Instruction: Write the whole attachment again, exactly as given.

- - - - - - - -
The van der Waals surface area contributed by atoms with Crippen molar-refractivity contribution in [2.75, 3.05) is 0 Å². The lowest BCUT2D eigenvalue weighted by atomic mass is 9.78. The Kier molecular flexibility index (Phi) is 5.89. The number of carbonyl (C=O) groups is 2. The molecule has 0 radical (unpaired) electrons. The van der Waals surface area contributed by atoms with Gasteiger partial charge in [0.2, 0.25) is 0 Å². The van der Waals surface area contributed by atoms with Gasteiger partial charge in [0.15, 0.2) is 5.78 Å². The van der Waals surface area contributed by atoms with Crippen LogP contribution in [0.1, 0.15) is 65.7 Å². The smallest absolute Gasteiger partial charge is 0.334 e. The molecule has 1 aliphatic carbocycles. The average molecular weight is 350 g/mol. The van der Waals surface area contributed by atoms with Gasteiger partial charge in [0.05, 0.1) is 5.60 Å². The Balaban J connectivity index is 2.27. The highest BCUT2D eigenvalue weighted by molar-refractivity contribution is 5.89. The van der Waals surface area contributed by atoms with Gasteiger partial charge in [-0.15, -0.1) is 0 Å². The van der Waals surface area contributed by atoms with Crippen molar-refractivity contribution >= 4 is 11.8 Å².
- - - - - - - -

The van der Waals surface area contributed by atoms with Crippen molar-refractivity contribution in [2.75, 3.05) is 0 Å². The lowest BCUT2D eigenvalue weighted by atomic mass is 9.78. The Kier molecular flexibility index (Phi) is 5.89. The number of carbonyl (C=O) groups is 2. The molecule has 0 radical (unpaired) electrons. The van der Waals surface area contributed by atoms with Gasteiger partial charge in [0.2, 0.25) is 0 Å². The van der Waals surface area contributed by atoms with Gasteiger partial charge in [0.15, 0.2) is 5.78 Å². The van der Waals surface area contributed by atoms with Crippen LogP contribution in [0.1, 0.15) is 65.7 Å². The smallest absolute Gasteiger partial charge is 0.334 e. The molecule has 1 aliphatic carbocycles. The average molecular weight is 350 g/mol. The van der Waals surface area contributed by atoms with Gasteiger partial charge in [0.05, 0.1) is 5.60 Å². The Balaban J connectivity index is 2.27. The highest BCUT2D eigenvalue weighted by molar-refractivity contribution is 5.89. The van der Waals surface area contributed by atoms with Gasteiger partial charge in [-0.15, -0.1) is 0 Å². The van der Waals surface area contributed by atoms with Crippen molar-refractivity contribution >= 4 is 11.8 Å².